The court of appeals then concluded that applying herbicide was an inherently dangerous activity because it posed a natural risk of expected harm and it was pos­sible to reduce the risk of harm by taking precautions. Therefore, the court of appeals reversed the trial court’s dismissal of the case in favor of Luethi.

Supreme Court Will Decide Dispute

Luethi asked the Wisconsin Supreme Court to re­view the court of appeals’ decision and determine the correct scope of the “inherently dangerous” exception to the general rule that principal employers aren’t liable for the torts of independent contractors. The Wisconsin Su­preme Court agreed to hear the case.

Luethi argued before the supreme court that the “in­herently dangerous” exception is “inherently problem­atic.” He asserted that as it’s applied by the court of ap­peals, the exception is so broad that it swallows the rule and essentially makes a principal employer liable for virtually any type of activity performed by an indepen­dent contractor. Therefore, he asked the supreme court to either change or replace the “inherently dangerous” exception.

Alternatively, Luethi asked the supreme court to rule that the “inherently dangerous” exception doesn’t apply to a private landowner who isn’t a “traditional employer.” Brandenburg v. Luethi, No. 2012AP002085, 348 Wis. 2d 265, 831 N.W.2d 825 (Ct. App., 2013) (petition for review granted Oct. 30, 2013).

Bottom Line

The Wisconsin Supreme Court’s decision in this case will have a significant impact on employers in Wis­consin. If the court upholds the court of appeals’ decision, employers will lose one of the benefits of hiring an inde­pendent contractor instead of having an employee perform a task. If something as ubiquitous and mun­dane as general construction constitutes an inherently dangerous activity, then we’re hard-pressed to think of an activity that doesn’t meet the standard.

Indeed, the court of appeals’ view of the “inherently dangerous” rule basically equates such activity with negligence. That is, according to the court of appeals’ reasoning, anytime an activity presents a risk of harm that can be eliminated through the exercise of reason­able care, it must be deemed inherently dangerous. But because all negligence claims involve activities with some risk of danger that can be eliminated through the exercise of reasonable care, the court of appeals’ defini­tion of inherently dangerous activities makes employers liable whenever an independent contractor is negligent. The exception swallows the rule.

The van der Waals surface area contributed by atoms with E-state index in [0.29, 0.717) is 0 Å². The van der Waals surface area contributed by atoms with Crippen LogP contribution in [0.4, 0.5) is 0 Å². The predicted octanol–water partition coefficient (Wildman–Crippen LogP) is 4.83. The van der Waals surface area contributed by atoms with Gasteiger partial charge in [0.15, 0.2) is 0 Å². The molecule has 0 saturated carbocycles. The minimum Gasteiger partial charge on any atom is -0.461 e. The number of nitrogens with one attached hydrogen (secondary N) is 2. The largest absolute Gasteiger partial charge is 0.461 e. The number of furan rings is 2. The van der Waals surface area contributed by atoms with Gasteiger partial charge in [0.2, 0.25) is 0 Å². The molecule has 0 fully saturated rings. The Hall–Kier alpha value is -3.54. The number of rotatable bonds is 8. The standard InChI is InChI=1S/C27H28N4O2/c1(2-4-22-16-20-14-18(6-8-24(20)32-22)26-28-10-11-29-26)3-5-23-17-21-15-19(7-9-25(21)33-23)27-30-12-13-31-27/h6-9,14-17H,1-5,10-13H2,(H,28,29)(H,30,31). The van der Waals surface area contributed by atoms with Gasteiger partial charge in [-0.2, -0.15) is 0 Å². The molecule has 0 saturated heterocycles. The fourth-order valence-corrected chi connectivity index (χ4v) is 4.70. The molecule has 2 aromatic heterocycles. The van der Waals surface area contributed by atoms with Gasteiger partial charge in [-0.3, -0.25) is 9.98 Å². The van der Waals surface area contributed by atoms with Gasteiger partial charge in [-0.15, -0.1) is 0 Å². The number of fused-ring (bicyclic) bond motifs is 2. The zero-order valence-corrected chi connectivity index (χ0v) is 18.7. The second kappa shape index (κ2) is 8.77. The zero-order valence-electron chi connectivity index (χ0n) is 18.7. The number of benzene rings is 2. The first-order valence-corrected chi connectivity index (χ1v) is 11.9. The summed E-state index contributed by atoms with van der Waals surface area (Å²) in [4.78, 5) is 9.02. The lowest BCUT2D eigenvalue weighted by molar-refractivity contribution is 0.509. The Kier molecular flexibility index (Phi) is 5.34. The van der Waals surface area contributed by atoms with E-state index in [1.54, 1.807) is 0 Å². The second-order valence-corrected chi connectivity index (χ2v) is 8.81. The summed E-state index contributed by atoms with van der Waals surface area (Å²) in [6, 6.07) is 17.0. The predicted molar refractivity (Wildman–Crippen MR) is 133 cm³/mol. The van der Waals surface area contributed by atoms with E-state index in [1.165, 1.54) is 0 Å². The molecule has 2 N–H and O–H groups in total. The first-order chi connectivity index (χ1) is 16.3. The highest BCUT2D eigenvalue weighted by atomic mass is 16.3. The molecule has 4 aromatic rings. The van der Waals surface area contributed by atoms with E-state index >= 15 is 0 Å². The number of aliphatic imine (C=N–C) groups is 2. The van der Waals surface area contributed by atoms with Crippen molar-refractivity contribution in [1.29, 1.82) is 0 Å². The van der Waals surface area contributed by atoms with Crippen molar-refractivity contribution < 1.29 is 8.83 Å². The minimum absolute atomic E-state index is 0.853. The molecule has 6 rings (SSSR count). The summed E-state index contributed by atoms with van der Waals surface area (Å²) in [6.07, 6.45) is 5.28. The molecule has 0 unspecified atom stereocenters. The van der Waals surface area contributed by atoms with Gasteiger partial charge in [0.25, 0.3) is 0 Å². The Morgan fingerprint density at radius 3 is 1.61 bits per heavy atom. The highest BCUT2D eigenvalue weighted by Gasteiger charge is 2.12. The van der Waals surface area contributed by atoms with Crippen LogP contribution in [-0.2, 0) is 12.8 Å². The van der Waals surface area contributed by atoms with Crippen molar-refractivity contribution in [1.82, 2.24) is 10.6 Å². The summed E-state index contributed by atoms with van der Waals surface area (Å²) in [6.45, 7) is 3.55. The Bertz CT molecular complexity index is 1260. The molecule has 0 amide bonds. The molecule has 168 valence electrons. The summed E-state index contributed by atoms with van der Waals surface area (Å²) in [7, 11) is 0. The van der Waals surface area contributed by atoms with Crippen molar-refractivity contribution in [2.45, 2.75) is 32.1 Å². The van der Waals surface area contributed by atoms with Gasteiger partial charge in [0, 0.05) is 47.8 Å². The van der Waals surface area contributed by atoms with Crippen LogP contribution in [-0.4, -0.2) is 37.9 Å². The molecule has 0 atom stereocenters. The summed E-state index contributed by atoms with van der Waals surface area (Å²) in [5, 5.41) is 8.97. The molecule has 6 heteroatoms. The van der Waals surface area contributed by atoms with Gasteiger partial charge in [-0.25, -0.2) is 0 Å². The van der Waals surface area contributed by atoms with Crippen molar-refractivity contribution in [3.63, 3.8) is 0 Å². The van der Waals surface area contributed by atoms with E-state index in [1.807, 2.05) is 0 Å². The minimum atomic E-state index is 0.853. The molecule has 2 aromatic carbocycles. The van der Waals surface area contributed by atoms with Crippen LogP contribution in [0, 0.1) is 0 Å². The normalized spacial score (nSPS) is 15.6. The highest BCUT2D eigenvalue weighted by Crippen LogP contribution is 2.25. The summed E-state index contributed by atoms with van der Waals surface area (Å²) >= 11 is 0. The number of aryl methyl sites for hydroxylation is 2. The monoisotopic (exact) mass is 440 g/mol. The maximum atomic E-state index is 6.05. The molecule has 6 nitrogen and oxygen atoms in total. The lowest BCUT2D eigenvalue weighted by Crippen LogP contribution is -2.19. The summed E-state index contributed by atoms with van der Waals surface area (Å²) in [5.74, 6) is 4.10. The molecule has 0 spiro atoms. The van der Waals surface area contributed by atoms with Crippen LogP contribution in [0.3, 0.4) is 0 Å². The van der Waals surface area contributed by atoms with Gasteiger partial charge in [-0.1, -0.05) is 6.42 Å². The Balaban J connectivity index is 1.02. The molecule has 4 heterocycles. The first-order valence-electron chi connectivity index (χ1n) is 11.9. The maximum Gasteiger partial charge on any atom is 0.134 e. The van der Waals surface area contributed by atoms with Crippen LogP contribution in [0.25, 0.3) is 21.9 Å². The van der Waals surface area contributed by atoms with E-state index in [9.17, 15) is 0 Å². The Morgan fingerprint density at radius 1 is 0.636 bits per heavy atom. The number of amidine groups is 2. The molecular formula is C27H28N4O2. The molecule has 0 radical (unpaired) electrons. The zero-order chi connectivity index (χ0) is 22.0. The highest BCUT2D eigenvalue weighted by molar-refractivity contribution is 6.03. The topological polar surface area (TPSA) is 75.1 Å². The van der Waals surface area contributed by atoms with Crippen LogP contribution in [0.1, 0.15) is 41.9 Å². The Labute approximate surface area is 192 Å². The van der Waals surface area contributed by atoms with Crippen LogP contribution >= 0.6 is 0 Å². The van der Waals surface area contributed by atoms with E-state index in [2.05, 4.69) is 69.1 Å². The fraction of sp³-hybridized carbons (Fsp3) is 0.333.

Businesses would fare no better if the Wisconsin Su­preme Court adopts Luethi’s alternative argument and holds that the “inherently dangerous” exception applies only to traditional employers. Ultimately, the supreme court’s decision will come down to whether it believes it’s better policy to allow an injured third party to re­cover directly from a principal employer for an injury by an independent contractor or whether it’s more impor­tant to protect employers from such lawsuits. The court likely won’t issue a decision until this summer.

Whatever the court decides, you can protect your company by demanding proof that independent con­tractors have general liability insurance coverage for their work operations. Alternatively, you can demand that an independent contractor agree to indemnify your company for any losses caused by its activities.

This article was featured in the February 2014 issue of the Wisconsin Employment Law Letter, which is edited by Attorney Timothy Barber and published by BLR®—Business & Legal Resources. Reproduced here with the permission of BLR®—Business & Legal Resources.